By D.E. Smoot
Phoenix Staff Writer
City planners presented a plan Monday that addresses the reclassification of areas throughout the city once city councilors adopt new zoning codes.
The proposal would authorize city planners to reclassify certain commercial areas as either local or regional commercial zones depending upon location. Other areas throughout town would be reclassified in relation to their present use and changes to the comprehensive plan and land use map adopted in 2012.
Planning Director Gary Garvin said the proposal presented Monday during the Planning and Zoning Commission meeting provides extraordinary options for property owners who decide to appeal the administrative reclassifications or apply for rezoning.
“None of this is etched in stone,” Garvin said. “Basically, a property owner would have more time ... to appeal to the Board of Adjustment, request rezoning or continue a nonconforming use of existing property once it has been reclassified.”
The proposal would reclassify property that borders most of Shawnee Bypass and a portion of U.S. 69 as a regional commercial corridor.
The C-3 classification is reserved for “intense commercial land use ... along ... primary streets” that feature businesses that draw shoppers from a region surrounding Muskogee.
Garvin said property along York Street and Chandler Road and Okmulgee Avenue, Broadway and 32nd Street would be reclassified as local commercial.
Such areas, according to the future land use map, “are intended to provide daily goods and services conveniently to local residential neighborhoods.”
Property owners harmed by the administrative reclassification would get about six months to appeal or apply for rezoning instead of the typical 60 to 90 days, Garvin said.
Property owners affected by reclassification would be able to apply for rezoning at no cost. Leniency also would be granted for nonconforming uses of property resulting from reclassification.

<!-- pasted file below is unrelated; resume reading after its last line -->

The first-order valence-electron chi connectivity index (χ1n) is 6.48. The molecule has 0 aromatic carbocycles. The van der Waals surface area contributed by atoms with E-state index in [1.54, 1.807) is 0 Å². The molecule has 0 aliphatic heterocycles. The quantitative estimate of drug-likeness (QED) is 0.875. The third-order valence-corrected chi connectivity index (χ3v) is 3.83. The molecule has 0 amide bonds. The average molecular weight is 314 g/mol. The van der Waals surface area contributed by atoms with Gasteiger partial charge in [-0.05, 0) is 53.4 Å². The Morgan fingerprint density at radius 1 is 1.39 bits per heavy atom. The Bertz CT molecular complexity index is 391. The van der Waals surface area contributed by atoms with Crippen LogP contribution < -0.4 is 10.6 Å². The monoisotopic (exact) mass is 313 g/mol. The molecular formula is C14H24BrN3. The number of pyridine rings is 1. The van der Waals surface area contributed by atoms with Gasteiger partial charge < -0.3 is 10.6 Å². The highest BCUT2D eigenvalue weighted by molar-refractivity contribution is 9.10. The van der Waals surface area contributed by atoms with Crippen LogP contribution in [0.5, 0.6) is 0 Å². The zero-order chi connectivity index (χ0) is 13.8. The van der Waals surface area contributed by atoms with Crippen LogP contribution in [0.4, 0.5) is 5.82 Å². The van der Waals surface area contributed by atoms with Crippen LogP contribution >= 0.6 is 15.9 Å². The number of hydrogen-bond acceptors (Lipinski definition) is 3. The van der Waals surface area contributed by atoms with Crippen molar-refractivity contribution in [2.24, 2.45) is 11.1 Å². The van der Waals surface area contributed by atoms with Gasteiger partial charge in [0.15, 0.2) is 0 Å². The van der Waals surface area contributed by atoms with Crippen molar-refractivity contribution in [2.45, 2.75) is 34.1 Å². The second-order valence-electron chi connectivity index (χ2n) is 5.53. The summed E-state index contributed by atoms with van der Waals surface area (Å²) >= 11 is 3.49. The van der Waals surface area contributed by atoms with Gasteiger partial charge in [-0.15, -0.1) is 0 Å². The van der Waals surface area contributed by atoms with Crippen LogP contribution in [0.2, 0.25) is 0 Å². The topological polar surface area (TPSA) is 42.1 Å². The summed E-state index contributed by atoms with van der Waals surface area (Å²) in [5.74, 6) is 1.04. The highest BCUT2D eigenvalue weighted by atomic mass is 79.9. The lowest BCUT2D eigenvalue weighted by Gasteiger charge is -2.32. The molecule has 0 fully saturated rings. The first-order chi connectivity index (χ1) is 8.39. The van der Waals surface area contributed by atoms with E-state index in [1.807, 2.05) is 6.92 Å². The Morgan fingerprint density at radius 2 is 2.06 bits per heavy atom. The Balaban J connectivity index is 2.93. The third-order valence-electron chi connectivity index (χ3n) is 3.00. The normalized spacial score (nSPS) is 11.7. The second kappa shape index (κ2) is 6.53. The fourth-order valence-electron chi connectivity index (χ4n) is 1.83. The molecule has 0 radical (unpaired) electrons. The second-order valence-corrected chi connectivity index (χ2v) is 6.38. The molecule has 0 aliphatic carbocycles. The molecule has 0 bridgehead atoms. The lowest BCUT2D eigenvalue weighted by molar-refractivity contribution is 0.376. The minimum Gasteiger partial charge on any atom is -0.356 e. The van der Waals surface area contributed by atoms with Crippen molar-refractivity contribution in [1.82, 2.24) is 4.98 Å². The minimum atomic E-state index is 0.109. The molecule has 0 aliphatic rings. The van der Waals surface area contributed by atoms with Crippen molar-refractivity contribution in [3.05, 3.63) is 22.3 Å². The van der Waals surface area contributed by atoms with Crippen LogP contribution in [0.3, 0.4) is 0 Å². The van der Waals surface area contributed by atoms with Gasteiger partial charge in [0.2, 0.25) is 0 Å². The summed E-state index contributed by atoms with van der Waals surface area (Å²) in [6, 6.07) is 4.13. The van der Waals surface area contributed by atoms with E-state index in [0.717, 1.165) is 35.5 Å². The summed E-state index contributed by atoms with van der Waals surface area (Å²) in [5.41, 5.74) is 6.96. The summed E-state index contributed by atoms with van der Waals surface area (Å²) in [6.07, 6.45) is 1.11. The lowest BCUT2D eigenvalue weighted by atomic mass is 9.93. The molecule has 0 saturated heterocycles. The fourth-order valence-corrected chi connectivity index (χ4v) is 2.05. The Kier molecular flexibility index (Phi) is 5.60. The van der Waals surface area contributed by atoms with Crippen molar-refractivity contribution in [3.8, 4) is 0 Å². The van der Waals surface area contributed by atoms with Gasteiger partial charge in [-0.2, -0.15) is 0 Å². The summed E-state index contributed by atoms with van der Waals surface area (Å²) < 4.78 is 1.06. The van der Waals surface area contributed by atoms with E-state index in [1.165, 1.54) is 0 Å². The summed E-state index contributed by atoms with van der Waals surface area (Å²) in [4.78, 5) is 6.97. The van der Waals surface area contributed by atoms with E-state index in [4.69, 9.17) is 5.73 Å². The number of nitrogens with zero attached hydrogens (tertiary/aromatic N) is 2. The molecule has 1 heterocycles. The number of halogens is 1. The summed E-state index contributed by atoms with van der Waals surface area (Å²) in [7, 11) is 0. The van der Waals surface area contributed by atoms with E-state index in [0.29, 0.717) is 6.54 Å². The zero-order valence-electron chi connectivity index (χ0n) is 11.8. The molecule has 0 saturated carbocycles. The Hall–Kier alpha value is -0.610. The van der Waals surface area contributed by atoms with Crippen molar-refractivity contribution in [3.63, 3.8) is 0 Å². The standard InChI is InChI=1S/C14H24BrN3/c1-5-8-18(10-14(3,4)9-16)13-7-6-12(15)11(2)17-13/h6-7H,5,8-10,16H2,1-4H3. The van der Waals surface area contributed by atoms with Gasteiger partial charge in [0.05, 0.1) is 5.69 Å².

In other business, planning and zoning commissioners plowed through the article that addresses authorized uses within the three commercial districts proposed. Much of the discussion hinged on what uses would be authorized by right or special exceptions in certain commercial districts.
Balancing the uses of commercial property adjacent to residential or other transitional areas seemed to pose the most difficulties.
Outside displays of merchandise or business activities, nightclubs, bars and pool halls proved most problematic.
The initial suggestion for outdoor displays or activities was to limit those only to the high-intensity regional zone.
Commissioners, however, argued to allow those activities within local and general commercial zones by special exception.
The initial recommendation for nightclubs, bars and pool halls was to require owners to apply for special exceptions within all three commercial zones. The recommendation met resistance.
“I would be uncomfortable that this would not be permitted anywhere without a special exception,” said Shawn Raper, the commission’s chairman.
“I would hate to set up a situation where anybody who wants to do this has to jump through all these extra hoops.”
Raper’s concerns were shared by Commissioner Jim Eaton and others, who said that such strict zoning requirements may deter new businesses.
Commissioners tentatively agreed to permit those types of businesses within areas zoned for general and regional commercial districts as long as the establishments meet standards set by the Alcoholic Beverage Laws Enforcement Commission.
Commissioners are expected to take up proposed commercial building standards when they meet in about four weeks.
Reach D.E. Smoot at (918) 684-2901 or email@example.com.